The second half of the 1990s was an interesting time for the X-line. Marvel was still trying to capture the financial magic of the comic speculation boom, having the X-Men stagger from crossover to crossover, promising ever greater stakes and world-shaking revelations, all while the books attempted to find a lush vision for the line. This collection of issues (Excalibur #104-115, New Mutants: Truth or Death #1-3, Kitty Pryde, Agent of S.H.I.E.L.D. #1-3 and a Colossus on-shot) is hardly required reading, and while it’s spotty in its execution and vision, it is a curious assortment of late ’90s ideas.
Excalibur was an odd duck in 1996-97. When the book first began in the late ’80s, it was ostensibly Claremont’s pet project (along with Alan Davis), letting him play with characters and themes close to his heart. It was a book that allowed the team to explore the British mythos and icons with a loose assortment of X-Men along for the ride. Warren Ellis had redefined the title around his sensibilities around issue #83, adding secret agent Pete Wisdom to the mix. When Ellis left the book, many of his ideas are carried forward under the leadership of Ben Raab, who took over as writer for the book. Unfortunately, the book clearly suffers from a lack of purpose and direction, with all the beloved characters present but without any clear bearing or reason for existing.
The Excalibur run printed here isn’t all bad. Raab is a capable scripter, and he did fine work on previous X-related runs like the Psylocke Crimson Dawn mini that was relatively well-received, and he builds on characters and concepts from those earlier arcs. On the face of it, this hodgepodge of minis tacked on might appear like padding but ends up including some character development relevant to the current status-quo in the Krakoan era. Douglock, and his relationship to the once-deceased Doug Ramsey and Warlock, is explored as well as the development of Kitty Pryde into the capable fighter and leader she is today in the current Marauders title. Colossus, Moira McTaggart, and Nightcrawler get plenty of page-time as well, and some of their character’s contemporary ethos is surveyed in these issues.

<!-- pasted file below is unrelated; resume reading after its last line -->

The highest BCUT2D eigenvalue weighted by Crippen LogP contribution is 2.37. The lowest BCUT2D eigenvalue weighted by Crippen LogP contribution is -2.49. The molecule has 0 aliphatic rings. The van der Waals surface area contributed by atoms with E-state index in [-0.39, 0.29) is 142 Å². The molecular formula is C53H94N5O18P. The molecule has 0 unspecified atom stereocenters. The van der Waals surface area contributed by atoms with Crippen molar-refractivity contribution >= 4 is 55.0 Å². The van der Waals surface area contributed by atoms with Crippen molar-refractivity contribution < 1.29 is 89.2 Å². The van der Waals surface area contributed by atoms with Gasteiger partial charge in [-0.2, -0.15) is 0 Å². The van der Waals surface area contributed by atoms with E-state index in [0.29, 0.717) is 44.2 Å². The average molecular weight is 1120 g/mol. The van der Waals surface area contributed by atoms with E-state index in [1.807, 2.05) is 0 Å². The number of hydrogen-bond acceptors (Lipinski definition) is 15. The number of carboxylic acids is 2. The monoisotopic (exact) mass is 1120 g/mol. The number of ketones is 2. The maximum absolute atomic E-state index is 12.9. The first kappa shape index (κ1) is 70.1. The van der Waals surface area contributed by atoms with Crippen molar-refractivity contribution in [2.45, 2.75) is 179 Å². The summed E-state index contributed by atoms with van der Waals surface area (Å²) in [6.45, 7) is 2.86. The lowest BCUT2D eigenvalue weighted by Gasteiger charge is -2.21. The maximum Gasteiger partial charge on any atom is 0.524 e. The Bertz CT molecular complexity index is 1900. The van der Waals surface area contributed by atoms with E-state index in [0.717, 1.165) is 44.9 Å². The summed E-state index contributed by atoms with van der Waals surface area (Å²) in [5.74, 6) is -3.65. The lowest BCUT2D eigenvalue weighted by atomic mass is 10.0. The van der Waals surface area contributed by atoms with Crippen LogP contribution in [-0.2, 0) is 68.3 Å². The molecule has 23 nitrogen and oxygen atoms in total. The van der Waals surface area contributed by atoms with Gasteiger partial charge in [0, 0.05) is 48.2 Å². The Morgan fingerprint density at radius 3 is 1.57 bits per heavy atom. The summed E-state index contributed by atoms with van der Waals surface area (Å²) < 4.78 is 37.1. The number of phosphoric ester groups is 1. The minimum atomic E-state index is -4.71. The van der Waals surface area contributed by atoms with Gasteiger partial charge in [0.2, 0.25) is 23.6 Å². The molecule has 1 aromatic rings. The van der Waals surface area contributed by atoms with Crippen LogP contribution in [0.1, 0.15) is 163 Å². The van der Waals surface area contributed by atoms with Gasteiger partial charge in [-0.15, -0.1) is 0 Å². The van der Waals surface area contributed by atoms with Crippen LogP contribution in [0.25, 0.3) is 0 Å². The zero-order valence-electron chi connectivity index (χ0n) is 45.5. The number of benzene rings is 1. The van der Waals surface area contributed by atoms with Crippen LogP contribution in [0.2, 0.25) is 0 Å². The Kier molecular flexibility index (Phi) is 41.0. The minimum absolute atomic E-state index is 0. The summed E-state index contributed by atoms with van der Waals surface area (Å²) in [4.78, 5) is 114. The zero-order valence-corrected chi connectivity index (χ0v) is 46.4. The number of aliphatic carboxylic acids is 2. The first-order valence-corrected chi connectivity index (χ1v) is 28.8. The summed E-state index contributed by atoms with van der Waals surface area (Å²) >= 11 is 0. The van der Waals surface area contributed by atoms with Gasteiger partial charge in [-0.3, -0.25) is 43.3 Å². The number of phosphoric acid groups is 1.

For better or worse, Excalibur undeniably becomes a standard X-book at this moment in time. Many of its eccentric British qualities are washed away, and a laundry list of X-characters make their way into these issues. In many ways, this reads like a title paving the way to reincorporate these characters back into the X-Men mainstream (something that will happen about a year following this run).
Raab’s dialogue, unfortunately, trends towards giving some of his characters a comical level of British accent. Especially when compared to how some of these characters are written in the current books, it can get distracting when reading these characters talk back and forth. The art is also spotty; Pete Woods carries many of the Excalibur issues, and while he has a discernable style, the design work looks cheap and rushed, with some unintendedly distorted visuals with sparse backgrounds. The Salvador Larroca art in some of the earlier issues fair better and offer a better visual vision than what comes towards the end of the run.
Excalibur: The Battle for Britain is not required reading. In fact, in many ways it is the perfect representation of a book continuing forward via historic momentum but without a distinct purpose. With that in mind, it is an interesting snapshot of an era within the X-books that hasn’t been well-collected or curated. I recall reading these issues when they were released, but this was my first return to them since their initial publication, and it was was generally enjoyable. On that front, we should be thankful Marvel continues to keep these odd corners of its canon in print, and with the prominent role some of these characters play in the X-line, fans can enjoy the narrative examination provided in these issues.
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